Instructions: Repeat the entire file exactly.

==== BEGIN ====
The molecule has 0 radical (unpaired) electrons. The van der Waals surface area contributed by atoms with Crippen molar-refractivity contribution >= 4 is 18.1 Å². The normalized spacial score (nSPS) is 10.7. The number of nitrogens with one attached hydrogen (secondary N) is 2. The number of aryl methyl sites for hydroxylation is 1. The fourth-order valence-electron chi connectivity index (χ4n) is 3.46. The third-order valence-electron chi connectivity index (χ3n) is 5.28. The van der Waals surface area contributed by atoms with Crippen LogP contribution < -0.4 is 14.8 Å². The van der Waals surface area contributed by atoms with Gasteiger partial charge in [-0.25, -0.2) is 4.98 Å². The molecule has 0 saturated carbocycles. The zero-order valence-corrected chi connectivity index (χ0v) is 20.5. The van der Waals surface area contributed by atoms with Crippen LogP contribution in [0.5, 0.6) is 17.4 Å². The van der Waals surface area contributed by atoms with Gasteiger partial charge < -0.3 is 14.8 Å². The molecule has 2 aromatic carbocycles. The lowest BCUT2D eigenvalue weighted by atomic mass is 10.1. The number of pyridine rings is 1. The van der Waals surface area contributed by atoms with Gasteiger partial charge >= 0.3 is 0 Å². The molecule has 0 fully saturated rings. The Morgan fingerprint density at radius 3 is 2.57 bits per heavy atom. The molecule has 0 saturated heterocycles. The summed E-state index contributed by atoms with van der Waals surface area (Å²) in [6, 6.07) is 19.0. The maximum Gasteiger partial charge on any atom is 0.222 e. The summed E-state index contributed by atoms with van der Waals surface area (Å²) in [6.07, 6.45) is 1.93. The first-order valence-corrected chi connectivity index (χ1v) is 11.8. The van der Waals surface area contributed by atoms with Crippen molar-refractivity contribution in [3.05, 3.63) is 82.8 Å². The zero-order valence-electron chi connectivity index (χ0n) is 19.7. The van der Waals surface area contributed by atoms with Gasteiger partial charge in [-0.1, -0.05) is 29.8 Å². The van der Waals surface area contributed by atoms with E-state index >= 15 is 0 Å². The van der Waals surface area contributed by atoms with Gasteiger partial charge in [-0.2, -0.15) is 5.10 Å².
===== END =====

The molecule has 0 radical (unpaired) electrons. The van der Waals surface area contributed by atoms with Crippen molar-refractivity contribution >= 4 is 18.1 Å². The normalized spacial score (nSPS) is 10.7. The number of nitrogens with one attached hydrogen (secondary N) is 2. The number of aryl methyl sites for hydroxylation is 1. The fourth-order valence-electron chi connectivity index (χ4n) is 3.46. The third-order valence-electron chi connectivity index (χ3n) is 5.28. The van der Waals surface area contributed by atoms with Crippen LogP contribution < -0.4 is 14.8 Å². The van der Waals surface area contributed by atoms with Gasteiger partial charge in [-0.25, -0.2) is 4.98 Å². The molecule has 0 saturated carbocycles. The zero-order valence-corrected chi connectivity index (χ0v) is 20.5. The van der Waals surface area contributed by atoms with Crippen LogP contribution in [0.5, 0.6) is 17.4 Å². The van der Waals surface area contributed by atoms with Gasteiger partial charge < -0.3 is 14.8 Å². The molecule has 2 aromatic carbocycles. The lowest BCUT2D eigenvalue weighted by atomic mass is 10.1. The number of pyridine rings is 1. The van der Waals surface area contributed by atoms with Gasteiger partial charge >= 0.3 is 0 Å². The molecule has 0 fully saturated rings. The Morgan fingerprint density at radius 3 is 2.57 bits per heavy atom. The molecule has 0 saturated heterocycles. The summed E-state index contributed by atoms with van der Waals surface area (Å²) in [6, 6.07) is 19.0. The maximum Gasteiger partial charge on any atom is 0.222 e. The summed E-state index contributed by atoms with van der Waals surface area (Å²) in [6.07, 6.45) is 1.93. The first-order valence-corrected chi connectivity index (χ1v) is 11.8. The van der Waals surface area contributed by atoms with Crippen molar-refractivity contribution in [3.05, 3.63) is 82.8 Å². The zero-order valence-electron chi connectivity index (χ0n) is 19.7. The van der Waals surface area contributed by atoms with Gasteiger partial charge in [-0.1, -0.05) is 29.8 Å². The van der Waals surface area contributed by atoms with E-state index >= 15 is 0 Å². The van der Waals surface area contributed by atoms with Gasteiger partial charge in [-0.2, -0.15) is 5.10 Å².